Obama has not yet called Putin after vote: White House

Reuters, Friday 9 Mar 2012

The White House spokesman says US President Barack Obama has not yet contacted his Russian counterpart Vladimir Putin following his re-election, yet he stresses cooperation in global affairs

President Barack Obama waves to the media as he walks from the Oval Office of the White House to the residence, Sunday, March 4, 2012, in Washington. (Photo: AP)

US President Barack Obama has not yet contacted Vladimir Putin following his re-election as Russian president on Sunday, but does intend to, the White House said on Thursday.

Asked whether the silence from Obama was a sign of a cooler relationship between Washington and Moscow following Putin's return as head of state, White House spokesman Jay Carney said the countries would keep collaborating on Iran and other issues.

"I am confident they will speak, I would not read anything into it beyond (their) busy schedules," Carney told reporters after describing a Thursday morning video conference between Obama and the president of Afghanistan, Hamid  Karzai.

Obama made a "reset" of US relations with Russia one of his top foreign policy priorities after taking office three years ago, and had a good working relationship with departing Russian President Dmitri Medvedev.

Official results showed Putin won more than 63 percent of votes in the weekend election, but independent international monitors said the poll was skewed to favor the powerful prime minister who had been president for eight years until 2008.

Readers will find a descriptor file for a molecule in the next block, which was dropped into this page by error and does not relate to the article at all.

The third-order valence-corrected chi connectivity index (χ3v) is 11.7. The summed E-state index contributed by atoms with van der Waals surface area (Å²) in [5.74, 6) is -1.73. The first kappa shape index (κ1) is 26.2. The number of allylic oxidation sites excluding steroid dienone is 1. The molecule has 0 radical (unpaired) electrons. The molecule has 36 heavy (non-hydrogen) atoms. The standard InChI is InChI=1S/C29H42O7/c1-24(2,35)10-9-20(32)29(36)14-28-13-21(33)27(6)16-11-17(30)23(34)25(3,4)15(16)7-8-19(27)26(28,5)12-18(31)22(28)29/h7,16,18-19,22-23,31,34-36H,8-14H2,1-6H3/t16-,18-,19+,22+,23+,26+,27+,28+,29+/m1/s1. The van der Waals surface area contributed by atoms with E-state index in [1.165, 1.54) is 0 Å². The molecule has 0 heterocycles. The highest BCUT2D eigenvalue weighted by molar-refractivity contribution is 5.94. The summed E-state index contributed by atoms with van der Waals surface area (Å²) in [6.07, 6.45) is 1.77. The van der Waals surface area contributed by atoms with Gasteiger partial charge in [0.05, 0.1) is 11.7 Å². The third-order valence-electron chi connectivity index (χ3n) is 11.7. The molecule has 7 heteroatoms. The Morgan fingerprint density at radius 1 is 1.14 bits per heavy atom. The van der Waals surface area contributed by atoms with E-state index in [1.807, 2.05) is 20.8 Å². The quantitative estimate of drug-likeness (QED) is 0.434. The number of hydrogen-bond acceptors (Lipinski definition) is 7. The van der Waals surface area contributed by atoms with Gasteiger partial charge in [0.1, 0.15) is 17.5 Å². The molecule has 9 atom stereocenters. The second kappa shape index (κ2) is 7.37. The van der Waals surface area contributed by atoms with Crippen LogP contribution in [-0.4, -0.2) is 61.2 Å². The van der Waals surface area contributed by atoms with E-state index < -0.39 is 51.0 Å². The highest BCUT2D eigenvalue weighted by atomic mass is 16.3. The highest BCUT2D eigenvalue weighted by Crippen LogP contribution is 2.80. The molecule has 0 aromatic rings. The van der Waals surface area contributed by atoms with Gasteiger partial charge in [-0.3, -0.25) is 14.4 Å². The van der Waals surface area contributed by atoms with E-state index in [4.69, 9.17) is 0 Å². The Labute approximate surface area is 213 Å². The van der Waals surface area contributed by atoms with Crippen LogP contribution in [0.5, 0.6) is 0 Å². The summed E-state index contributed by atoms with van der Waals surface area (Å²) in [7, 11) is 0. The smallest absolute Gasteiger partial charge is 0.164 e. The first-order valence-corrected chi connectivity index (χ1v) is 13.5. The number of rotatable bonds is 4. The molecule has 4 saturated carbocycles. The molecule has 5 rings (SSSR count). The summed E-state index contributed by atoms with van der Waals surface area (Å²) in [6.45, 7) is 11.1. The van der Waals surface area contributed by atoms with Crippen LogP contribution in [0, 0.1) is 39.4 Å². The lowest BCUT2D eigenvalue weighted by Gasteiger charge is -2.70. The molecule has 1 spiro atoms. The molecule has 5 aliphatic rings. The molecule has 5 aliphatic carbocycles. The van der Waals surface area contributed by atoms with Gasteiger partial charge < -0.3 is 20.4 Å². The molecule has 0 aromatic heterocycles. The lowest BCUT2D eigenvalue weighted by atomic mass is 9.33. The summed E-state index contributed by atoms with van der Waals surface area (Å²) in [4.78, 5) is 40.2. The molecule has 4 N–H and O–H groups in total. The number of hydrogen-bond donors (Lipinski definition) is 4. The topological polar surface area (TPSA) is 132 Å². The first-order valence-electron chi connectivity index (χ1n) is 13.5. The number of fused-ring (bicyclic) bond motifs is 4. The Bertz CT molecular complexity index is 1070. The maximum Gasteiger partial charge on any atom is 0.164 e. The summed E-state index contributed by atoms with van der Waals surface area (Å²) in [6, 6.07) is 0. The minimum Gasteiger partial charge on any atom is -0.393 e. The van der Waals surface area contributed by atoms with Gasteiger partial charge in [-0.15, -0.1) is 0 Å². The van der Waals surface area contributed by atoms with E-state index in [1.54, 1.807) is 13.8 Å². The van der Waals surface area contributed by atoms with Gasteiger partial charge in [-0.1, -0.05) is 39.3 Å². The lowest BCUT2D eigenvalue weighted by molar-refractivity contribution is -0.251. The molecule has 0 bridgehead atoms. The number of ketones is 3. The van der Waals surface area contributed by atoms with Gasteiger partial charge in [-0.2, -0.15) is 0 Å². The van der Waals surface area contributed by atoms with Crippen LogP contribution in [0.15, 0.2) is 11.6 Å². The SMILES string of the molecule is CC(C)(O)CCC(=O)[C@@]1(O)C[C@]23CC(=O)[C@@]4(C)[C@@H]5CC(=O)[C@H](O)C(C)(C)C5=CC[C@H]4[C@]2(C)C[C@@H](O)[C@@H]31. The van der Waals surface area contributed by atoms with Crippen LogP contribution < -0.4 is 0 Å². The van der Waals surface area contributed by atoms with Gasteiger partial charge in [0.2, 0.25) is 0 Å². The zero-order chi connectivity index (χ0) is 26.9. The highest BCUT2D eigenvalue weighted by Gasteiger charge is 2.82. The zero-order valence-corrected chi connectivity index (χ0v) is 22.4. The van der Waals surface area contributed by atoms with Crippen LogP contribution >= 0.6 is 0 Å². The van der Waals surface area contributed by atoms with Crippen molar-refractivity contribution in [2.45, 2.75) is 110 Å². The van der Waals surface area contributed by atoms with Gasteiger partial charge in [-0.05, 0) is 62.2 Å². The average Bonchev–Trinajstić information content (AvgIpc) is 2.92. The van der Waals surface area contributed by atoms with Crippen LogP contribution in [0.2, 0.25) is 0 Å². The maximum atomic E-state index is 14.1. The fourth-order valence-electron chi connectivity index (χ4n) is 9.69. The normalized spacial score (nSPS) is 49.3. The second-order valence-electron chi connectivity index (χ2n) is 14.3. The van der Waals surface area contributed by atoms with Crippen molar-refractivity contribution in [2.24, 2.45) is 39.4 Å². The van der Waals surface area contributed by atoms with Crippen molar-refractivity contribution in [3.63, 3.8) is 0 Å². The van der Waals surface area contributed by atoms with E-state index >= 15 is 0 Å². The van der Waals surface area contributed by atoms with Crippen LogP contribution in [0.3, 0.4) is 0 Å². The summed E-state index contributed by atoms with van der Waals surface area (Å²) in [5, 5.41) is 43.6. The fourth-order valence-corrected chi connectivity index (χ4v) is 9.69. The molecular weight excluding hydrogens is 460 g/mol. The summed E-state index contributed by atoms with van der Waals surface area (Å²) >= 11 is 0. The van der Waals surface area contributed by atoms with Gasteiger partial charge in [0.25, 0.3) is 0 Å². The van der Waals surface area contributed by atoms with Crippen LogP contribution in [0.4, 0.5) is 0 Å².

Opponents demoralized with the former KGB spy's dominance of Russia's political system have branded his victory an insult to the Russian people.

Putin, who was prime minister during Medvedev's four-year presidential tenure, won a new six-year term and could rule for as long as Soviet leader Leonid Brezhnev, whose 18 years in power have been called the "years of stagnation."

The White House said there would not be a shift in relations between the two countries following the change at the Kremlin.

"We obviously looked forward to continuing to cooperate and work with Russia where we agree on issues, and that is regardless of who the president is," Carney said.

"This is not a personality-based policy. It's a policy, an approach, based on US national interests and the areas where we can reach an agreement with Russia on things like Iran, on trade, and other matters," he said.

Russia's Central Election Commission has said there were no major voting irregularities in the election and Putin said it was a clean victory.


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